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Using Big Brother to Fight a Virus

Singapore is relying on technology that's innovative and scary at the same time.

All over the world, nations are using different tactics to fight the coronavirus epidemic. From curfews to drive-through testing centers, we’ve seen some intriguing ways to stop the spread of the virus. But nothing compares to what Singapore is using to help keep their citizens safe.

The government of Singapore sent a message out to everyone in the country with instructions on how to download an app called TraceTogether. This app is a fascinating piece of technology that tracks who comes in contact with others who may be sick.

Johnathan Swan and Sam Baker at Axios gave a succinct breakdown of how TraceTogether works:

Singaporeans download TraceTogether from the App Store, enter their cellphone number and consent to their numbers being “stored in a secure registry.”

They switch on Bluetooth and push notifications. According to the Singaporean government, the app attaches a random ID to your cell number.

“It then uses Bluetooth to detect other users who come within two to five meters of you and records their random IDs internally,” per CNA.

If a user of the app tests positive for the coronavirus, Singapore’s Ministry of Health will have them send their app logs to the government.

The Singaporean government will then “decrypt the random IDs to determine the mobile numbers of my close contacts.” This means that Singaporeans won’t have to rely on their memories to recall whether they’ve had contact with somebody who later tests positive for the virus.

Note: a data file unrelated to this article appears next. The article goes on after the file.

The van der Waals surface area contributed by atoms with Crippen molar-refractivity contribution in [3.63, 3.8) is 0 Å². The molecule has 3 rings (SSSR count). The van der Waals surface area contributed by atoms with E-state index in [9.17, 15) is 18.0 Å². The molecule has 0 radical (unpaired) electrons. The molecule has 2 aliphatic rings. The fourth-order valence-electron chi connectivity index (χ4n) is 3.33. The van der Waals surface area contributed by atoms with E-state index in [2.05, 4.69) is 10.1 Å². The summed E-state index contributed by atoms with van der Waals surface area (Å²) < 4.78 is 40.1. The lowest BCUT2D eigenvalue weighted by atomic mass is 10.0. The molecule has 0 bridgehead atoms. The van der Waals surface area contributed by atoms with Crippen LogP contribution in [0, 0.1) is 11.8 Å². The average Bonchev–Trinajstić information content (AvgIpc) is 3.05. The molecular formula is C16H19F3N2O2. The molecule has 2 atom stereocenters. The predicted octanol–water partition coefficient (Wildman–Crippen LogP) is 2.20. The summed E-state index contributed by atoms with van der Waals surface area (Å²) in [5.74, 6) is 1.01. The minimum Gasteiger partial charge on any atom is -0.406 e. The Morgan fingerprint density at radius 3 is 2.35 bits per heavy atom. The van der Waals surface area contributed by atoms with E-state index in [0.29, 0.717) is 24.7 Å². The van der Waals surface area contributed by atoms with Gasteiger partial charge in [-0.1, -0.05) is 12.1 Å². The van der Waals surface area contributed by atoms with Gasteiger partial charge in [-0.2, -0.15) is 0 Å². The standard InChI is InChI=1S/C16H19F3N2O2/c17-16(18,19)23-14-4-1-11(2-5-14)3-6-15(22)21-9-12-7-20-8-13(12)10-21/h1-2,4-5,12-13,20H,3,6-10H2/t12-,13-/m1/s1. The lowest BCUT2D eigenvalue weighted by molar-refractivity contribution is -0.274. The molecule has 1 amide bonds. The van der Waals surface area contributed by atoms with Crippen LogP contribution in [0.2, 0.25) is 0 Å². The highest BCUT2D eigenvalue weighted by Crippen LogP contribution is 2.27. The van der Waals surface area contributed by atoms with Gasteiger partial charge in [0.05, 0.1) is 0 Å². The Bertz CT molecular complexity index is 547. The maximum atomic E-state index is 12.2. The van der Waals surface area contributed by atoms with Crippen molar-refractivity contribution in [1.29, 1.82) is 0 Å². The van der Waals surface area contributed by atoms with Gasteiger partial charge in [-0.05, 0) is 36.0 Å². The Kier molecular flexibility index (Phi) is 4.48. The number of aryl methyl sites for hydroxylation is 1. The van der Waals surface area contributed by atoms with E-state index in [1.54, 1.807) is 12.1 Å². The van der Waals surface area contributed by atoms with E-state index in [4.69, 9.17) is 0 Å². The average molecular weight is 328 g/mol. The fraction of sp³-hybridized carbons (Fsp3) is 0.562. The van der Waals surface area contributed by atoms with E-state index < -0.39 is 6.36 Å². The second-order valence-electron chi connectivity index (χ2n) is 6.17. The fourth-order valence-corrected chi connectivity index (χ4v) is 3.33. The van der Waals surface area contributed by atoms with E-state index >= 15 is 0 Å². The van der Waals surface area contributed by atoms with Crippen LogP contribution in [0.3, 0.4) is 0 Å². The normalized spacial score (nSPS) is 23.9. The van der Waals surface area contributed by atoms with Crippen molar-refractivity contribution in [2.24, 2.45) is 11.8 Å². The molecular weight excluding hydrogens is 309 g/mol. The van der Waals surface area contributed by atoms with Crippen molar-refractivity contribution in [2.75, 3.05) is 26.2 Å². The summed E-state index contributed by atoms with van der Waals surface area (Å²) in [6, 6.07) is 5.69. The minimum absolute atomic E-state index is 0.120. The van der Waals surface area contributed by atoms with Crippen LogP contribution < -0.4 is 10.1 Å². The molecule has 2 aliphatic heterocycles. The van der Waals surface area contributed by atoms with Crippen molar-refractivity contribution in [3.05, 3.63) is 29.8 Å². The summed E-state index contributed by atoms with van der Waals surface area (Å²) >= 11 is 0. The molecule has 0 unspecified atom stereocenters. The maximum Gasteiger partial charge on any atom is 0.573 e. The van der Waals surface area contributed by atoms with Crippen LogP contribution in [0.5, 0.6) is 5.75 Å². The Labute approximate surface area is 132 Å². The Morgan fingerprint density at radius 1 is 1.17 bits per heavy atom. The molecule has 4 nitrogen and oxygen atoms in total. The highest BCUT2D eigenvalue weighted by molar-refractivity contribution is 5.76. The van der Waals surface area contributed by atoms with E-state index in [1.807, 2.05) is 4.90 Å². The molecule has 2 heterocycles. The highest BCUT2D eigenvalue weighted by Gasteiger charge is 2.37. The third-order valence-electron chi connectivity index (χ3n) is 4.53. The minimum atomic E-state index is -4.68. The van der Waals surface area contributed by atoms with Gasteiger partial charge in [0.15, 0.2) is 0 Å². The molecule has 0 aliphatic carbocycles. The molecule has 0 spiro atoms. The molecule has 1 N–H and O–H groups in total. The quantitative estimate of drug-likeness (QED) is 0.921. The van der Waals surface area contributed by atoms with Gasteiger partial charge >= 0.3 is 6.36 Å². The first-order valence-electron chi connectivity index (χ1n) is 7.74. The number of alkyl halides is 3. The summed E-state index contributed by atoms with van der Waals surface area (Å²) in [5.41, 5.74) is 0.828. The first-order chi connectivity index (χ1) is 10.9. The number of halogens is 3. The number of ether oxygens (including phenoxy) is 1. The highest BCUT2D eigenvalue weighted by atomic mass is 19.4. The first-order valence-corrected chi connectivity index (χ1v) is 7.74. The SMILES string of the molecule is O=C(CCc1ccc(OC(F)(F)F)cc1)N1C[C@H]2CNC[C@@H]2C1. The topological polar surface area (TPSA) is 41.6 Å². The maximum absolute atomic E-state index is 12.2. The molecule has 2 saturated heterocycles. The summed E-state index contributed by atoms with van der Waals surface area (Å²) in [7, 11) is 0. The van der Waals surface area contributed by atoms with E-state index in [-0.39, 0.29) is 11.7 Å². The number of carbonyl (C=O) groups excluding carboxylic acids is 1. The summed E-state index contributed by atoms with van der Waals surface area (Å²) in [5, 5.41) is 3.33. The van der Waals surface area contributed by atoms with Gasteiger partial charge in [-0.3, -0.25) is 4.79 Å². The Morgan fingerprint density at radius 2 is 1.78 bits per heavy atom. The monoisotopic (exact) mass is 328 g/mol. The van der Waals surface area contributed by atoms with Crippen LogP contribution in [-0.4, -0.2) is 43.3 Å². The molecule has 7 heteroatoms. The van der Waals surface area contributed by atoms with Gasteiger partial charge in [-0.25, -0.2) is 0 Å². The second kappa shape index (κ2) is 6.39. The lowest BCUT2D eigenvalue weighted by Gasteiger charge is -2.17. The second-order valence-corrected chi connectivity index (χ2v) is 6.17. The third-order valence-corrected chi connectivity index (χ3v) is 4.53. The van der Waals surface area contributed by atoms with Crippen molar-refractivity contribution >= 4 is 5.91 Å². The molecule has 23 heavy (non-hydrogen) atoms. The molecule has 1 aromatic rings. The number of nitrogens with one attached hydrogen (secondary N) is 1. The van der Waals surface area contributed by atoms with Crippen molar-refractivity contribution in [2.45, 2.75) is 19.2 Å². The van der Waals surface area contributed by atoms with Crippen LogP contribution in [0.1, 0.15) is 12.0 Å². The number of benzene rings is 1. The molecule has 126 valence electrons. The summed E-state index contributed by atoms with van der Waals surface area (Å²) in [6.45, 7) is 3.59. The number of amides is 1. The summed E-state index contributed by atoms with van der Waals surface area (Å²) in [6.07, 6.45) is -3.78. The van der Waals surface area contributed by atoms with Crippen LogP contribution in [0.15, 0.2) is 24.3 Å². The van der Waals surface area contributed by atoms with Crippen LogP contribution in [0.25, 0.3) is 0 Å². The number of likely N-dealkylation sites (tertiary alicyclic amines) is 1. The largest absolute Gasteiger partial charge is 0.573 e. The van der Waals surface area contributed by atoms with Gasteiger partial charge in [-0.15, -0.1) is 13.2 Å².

Needless to say, TraceTogether is a pretty impressive piece of technology for a time like this, although it does raise concerns that relate to privacy and liberty.

But Singapore hasn’t stopped there. The government is checking in on its residents, as Swan and Baker note:

Singapore’s government didn’t just recommend that people stay in quarantine for 14 days after they return from overseas. Instead, the authorities enforce their “stay-at-home” notices by sending text messages to residents throughout the day. When they receive the texts, Singaporeans are required to share their GPS location with the government, per CNA.

Lest you think this is something residents can just blow off and ignore, Singaporeans must send in their location to the government under penalty of law:

If Singaporeans don’t comply with stay-at-home notices, they could be prosecuted under Section 21A of the Infectious Diseases Act. “First-time offenders are liable for a fine of up to S$10,000, jail of up to six months, or both,” per CNA. “Repeat offenders face double the penalties.”

Singapore only has seen 509 cases and only two deaths. The tactics may work well in a small nation like Singapore. But would Americans consider the effects of actions like these at the cost of their freedom? I doubt it.

We’ve heard this cliche so much lately: “Desperate times call for desperate measures.” Would you be willing to accept such desperate measures to defeat the coronavirus?

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